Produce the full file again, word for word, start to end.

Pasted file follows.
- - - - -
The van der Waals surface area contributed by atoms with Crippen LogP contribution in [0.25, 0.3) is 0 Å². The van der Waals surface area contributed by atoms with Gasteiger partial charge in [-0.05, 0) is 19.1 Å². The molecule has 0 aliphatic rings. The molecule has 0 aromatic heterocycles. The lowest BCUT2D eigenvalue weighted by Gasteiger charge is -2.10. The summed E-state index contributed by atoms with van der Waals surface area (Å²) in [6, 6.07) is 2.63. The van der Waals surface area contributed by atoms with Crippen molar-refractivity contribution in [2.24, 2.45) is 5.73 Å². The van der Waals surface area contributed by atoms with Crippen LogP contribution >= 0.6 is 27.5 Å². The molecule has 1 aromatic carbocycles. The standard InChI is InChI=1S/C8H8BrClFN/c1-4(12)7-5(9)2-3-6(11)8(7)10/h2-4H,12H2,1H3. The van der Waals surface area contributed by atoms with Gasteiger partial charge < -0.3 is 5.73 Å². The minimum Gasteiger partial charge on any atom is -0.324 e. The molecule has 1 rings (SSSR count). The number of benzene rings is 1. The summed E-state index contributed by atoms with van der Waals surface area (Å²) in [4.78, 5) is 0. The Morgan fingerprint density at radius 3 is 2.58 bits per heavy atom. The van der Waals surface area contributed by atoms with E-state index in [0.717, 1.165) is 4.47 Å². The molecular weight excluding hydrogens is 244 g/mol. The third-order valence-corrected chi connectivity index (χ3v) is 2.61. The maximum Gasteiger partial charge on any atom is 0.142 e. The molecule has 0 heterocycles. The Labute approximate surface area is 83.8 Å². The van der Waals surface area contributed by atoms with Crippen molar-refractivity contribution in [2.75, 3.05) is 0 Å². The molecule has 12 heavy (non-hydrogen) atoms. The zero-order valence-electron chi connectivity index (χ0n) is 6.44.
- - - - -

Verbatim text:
The van der Waals surface area contributed by atoms with Crippen LogP contribution in [0.25, 0.3) is 0 Å². The van der Waals surface area contributed by atoms with Gasteiger partial charge in [-0.05, 0) is 19.1 Å². The molecule has 0 aliphatic rings. The molecule has 0 aromatic heterocycles. The lowest BCUT2D eigenvalue weighted by Gasteiger charge is -2.10. The summed E-state index contributed by atoms with van der Waals surface area (Å²) in [6, 6.07) is 2.63. The van der Waals surface area contributed by atoms with Crippen molar-refractivity contribution in [2.24, 2.45) is 5.73 Å². The van der Waals surface area contributed by atoms with Crippen LogP contribution >= 0.6 is 27.5 Å². The molecule has 1 aromatic carbocycles. The standard InChI is InChI=1S/C8H8BrClFN/c1-4(12)7-5(9)2-3-6(11)8(7)10/h2-4H,12H2,1H3. The van der Waals surface area contributed by atoms with Gasteiger partial charge < -0.3 is 5.73 Å². The minimum Gasteiger partial charge on any atom is -0.324 e. The molecule has 1 rings (SSSR count). The number of benzene rings is 1. The summed E-state index contributed by atoms with van der Waals surface area (Å²) in [4.78, 5) is 0. The Morgan fingerprint density at radius 3 is 2.58 bits per heavy atom. The van der Waals surface area contributed by atoms with E-state index in [0.717, 1.165) is 4.47 Å². The molecular weight excluding hydrogens is 244 g/mol. The third-order valence-corrected chi connectivity index (χ3v) is 2.61. The maximum Gasteiger partial charge on any atom is 0.142 e. The molecule has 0 heterocycles. The Labute approximate surface area is 83.8 Å². The van der Waals surface area contributed by atoms with Crippen molar-refractivity contribution in [2.75, 3.05) is 0 Å². The molecule has 12 heavy (non-hydrogen) atoms. The zero-order valence-electron chi connectivity index (χ0n) is 6.44.